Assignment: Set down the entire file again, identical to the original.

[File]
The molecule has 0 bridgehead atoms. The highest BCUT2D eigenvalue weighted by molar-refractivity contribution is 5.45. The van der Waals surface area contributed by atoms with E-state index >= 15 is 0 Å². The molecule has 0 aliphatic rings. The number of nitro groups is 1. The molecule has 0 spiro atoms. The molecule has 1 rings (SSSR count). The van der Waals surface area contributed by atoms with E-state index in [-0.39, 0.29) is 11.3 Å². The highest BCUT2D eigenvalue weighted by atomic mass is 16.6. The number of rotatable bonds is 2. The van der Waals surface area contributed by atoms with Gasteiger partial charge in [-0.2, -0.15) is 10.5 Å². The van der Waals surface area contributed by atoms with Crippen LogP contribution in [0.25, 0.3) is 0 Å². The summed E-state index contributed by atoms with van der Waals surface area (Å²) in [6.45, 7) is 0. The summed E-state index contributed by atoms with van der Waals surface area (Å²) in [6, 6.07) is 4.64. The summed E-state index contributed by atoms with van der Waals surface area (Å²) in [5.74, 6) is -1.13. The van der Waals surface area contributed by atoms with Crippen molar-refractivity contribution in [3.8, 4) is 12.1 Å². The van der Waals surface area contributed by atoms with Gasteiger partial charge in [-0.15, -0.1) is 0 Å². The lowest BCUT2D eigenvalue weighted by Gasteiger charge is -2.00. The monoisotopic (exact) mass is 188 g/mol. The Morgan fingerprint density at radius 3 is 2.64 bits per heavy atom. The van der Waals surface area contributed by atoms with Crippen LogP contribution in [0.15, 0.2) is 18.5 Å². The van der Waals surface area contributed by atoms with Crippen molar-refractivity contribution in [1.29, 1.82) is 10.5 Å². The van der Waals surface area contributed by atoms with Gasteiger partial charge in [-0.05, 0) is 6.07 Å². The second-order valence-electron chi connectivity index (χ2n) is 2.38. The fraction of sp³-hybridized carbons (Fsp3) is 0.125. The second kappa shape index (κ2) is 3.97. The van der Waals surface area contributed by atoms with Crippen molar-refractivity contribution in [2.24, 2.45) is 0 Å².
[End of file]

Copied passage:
The molecule has 0 bridgehead atoms. The highest BCUT2D eigenvalue weighted by molar-refractivity contribution is 5.45. The van der Waals surface area contributed by atoms with E-state index >= 15 is 0 Å². The molecule has 0 aliphatic rings. The number of nitro groups is 1. The molecule has 0 spiro atoms. The molecule has 1 rings (SSSR count). The van der Waals surface area contributed by atoms with E-state index in [-0.39, 0.29) is 11.3 Å². The highest BCUT2D eigenvalue weighted by atomic mass is 16.6. The number of rotatable bonds is 2. The van der Waals surface area contributed by atoms with Gasteiger partial charge in [-0.2, -0.15) is 10.5 Å². The van der Waals surface area contributed by atoms with Crippen LogP contribution in [0.25, 0.3) is 0 Å². The summed E-state index contributed by atoms with van der Waals surface area (Å²) in [6.45, 7) is 0. The summed E-state index contributed by atoms with van der Waals surface area (Å²) in [6, 6.07) is 4.64. The summed E-state index contributed by atoms with van der Waals surface area (Å²) in [5.74, 6) is -1.13. The van der Waals surface area contributed by atoms with Crippen molar-refractivity contribution in [3.8, 4) is 12.1 Å². The van der Waals surface area contributed by atoms with Gasteiger partial charge in [-0.15, -0.1) is 0 Å². The lowest BCUT2D eigenvalue weighted by Gasteiger charge is -2.00. The monoisotopic (exact) mass is 188 g/mol. The Morgan fingerprint density at radius 3 is 2.64 bits per heavy atom. The van der Waals surface area contributed by atoms with Crippen LogP contribution in [0.15, 0.2) is 18.5 Å². The van der Waals surface area contributed by atoms with Crippen molar-refractivity contribution in [1.29, 1.82) is 10.5 Å². The van der Waals surface area contributed by atoms with Gasteiger partial charge in [-0.05, 0) is 6.07 Å². The second-order valence-electron chi connectivity index (χ2n) is 2.38. The fraction of sp³-hybridized carbons (Fsp3) is 0.125. The second kappa shape index (κ2) is 3.97. The van der Waals surface area contributed by atoms with Crippen molar-refractivity contribution in [2.24, 2.45) is 0 Å².